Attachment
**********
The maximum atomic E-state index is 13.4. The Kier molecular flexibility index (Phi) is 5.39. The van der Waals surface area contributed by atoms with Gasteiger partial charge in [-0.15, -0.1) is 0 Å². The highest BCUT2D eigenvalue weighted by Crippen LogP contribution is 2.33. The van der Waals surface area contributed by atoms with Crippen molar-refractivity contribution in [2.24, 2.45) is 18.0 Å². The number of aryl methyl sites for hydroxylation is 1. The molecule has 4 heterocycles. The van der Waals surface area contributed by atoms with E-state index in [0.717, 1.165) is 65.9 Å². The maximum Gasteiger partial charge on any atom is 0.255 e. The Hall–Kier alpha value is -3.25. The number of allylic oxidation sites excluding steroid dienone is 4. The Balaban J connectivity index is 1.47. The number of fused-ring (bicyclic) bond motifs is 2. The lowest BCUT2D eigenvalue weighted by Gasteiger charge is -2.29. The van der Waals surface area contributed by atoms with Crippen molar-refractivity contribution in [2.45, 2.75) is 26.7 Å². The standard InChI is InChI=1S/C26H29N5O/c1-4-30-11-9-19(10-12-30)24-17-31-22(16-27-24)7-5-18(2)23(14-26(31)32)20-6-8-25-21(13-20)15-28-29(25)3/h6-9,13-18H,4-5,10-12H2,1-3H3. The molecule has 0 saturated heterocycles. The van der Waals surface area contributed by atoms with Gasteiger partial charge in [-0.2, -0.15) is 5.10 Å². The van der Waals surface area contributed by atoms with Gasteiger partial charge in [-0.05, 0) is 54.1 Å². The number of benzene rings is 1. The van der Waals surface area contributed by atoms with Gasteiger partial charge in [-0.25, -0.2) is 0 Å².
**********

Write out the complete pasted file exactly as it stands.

The maximum atomic E-state index is 13.4. The Kier molecular flexibility index (Phi) is 5.39. The van der Waals surface area contributed by atoms with Gasteiger partial charge in [-0.15, -0.1) is 0 Å². The highest BCUT2D eigenvalue weighted by Crippen LogP contribution is 2.33. The van der Waals surface area contributed by atoms with Crippen molar-refractivity contribution in [2.24, 2.45) is 18.0 Å². The number of aryl methyl sites for hydroxylation is 1. The molecule has 4 heterocycles. The van der Waals surface area contributed by atoms with E-state index in [0.717, 1.165) is 65.9 Å². The maximum Gasteiger partial charge on any atom is 0.255 e. The Hall–Kier alpha value is -3.25. The number of allylic oxidation sites excluding steroid dienone is 4. The Balaban J connectivity index is 1.47. The number of fused-ring (bicyclic) bond motifs is 2. The lowest BCUT2D eigenvalue weighted by Gasteiger charge is -2.29. The van der Waals surface area contributed by atoms with Crippen molar-refractivity contribution in [2.45, 2.75) is 26.7 Å². The standard InChI is InChI=1S/C26H29N5O/c1-4-30-11-9-19(10-12-30)24-17-31-22(16-27-24)7-5-18(2)23(14-26(31)32)20-6-8-25-21(13-20)15-28-29(25)3/h6-9,13-18H,4-5,10-12H2,1-3H3. The molecule has 0 saturated heterocycles. The van der Waals surface area contributed by atoms with Gasteiger partial charge in [-0.2, -0.15) is 5.10 Å². The van der Waals surface area contributed by atoms with Gasteiger partial charge in [-0.05, 0) is 54.1 Å². The number of benzene rings is 1. The van der Waals surface area contributed by atoms with Gasteiger partial charge in [-0.25, -0.2) is 0 Å².